The Montana Conservation Science Institute (MOCSI) is a non-profit research and education organization located in Missoula, Montana. Our mission is to help develop, through research and education, a science-based approach to ecosystem conservation and restoration in western North America. Our goal is to generate and communicate knowledge that will advance the practice of conservation and encourage a rational and sophisticated environmental ethic.
Institute research projects feature mud-and-boots field studies of large mammals and their habitat in North America. We are particularly interested in helping to determine the spatial requirements of such species. What population sizes are required for long-term persistence? What is the spatial scale at which individuals forage, seek mates and otherwise live their lives? In what way and to what extent are different populations naturally connected by migration? The answers to such questions are the bedrock on which effective programs of species recovery and conservation must rest.
Our education program features Camp Eureka!, a summer natural history camp for children who are blind, offered annually since 2005. We also provide training for students who work as assistants on research projects or as young adult mentors for children attending Camp Eureka!. Institute staff occasionally lead field trips for local or visiting groups and teach courses at the University of Montana.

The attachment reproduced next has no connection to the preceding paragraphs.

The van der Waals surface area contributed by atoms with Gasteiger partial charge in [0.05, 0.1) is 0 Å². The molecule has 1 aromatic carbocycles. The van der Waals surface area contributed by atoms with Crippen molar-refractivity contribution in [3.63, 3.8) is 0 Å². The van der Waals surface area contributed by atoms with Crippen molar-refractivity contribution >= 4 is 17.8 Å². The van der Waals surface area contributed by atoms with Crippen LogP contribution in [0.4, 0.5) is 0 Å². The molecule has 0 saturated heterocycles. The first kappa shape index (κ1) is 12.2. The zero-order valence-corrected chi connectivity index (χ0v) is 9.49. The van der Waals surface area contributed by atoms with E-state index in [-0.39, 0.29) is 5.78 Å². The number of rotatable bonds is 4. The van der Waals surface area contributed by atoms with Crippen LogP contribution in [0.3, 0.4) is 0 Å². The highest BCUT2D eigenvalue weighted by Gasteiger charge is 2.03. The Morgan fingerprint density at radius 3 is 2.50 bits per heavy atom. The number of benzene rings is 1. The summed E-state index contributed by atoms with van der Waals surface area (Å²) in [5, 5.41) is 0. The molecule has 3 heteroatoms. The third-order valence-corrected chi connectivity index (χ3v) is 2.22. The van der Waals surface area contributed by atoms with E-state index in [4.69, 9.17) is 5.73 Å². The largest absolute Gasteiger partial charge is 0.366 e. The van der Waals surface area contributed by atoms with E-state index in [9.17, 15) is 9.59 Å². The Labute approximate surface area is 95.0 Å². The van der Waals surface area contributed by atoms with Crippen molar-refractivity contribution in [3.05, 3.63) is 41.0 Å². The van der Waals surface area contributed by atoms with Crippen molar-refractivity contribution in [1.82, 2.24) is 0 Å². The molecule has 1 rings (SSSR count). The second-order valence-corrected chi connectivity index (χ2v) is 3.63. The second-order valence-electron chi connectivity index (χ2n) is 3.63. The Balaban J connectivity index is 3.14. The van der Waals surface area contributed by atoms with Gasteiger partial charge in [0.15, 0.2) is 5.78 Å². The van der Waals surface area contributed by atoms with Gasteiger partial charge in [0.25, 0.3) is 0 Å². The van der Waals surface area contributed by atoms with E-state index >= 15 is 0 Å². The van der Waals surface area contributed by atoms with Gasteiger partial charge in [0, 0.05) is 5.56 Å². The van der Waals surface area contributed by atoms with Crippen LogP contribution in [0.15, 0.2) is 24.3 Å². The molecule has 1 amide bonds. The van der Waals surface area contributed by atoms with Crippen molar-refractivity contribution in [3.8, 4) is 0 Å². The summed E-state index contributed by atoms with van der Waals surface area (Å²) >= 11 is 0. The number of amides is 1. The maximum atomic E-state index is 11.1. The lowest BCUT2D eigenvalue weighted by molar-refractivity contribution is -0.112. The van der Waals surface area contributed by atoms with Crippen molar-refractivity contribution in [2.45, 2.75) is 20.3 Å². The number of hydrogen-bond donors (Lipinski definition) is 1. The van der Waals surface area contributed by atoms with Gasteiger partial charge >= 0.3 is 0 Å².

Alberta Ingenuity Grant
This summer, MOCSI research biologist, Dr. Jack Hogg and co-principal investigator Dr. Kathreen Ruckstuhl (University of Calgary) were awarded a three-year $300,000 grant by the Alberta Ingenuity Fund for their study of Rocky Mountain bighorn sheep migration in southwestern Alberta. The grant will support field investigations designed to determine how to restore and maintain ecological connectivity in a representative species of large mammal.
Camp Eureka! 2010
We are pleased to announce that MOCSI, in partnership with the National Federation of the Blind Jernigan Institute and National Center for Blind Youth in Science, and the Montana Association for the Blind, will again offer Camp Eureka!, a hands-on natural history camp for blind children. Camp Eureka! 2010 will host two programs - one observing and recording the incredible phenomenon of tens of thousands of migrating snow geese as they head for their summer nesting grounds farther north; the other working alongside University of Montana scientists to develop simulated biology laboratory software that is accessible to blind students.
(2006) Genetic rescue of an insular population of large mammals. Hogg, JT; Forbes, SH; Steele, BM and Luikart, G. Proceedings of the Royal Society B, 273:1491-99
(2006) Stochastic predation events and population persistence in bighorn sheep. Festa-Bianchet, M; Coulson, T; Gaillard, JM; Hogg, JT and Pelletier, FP. Proceedings of the Royal Society B, 273:1537-43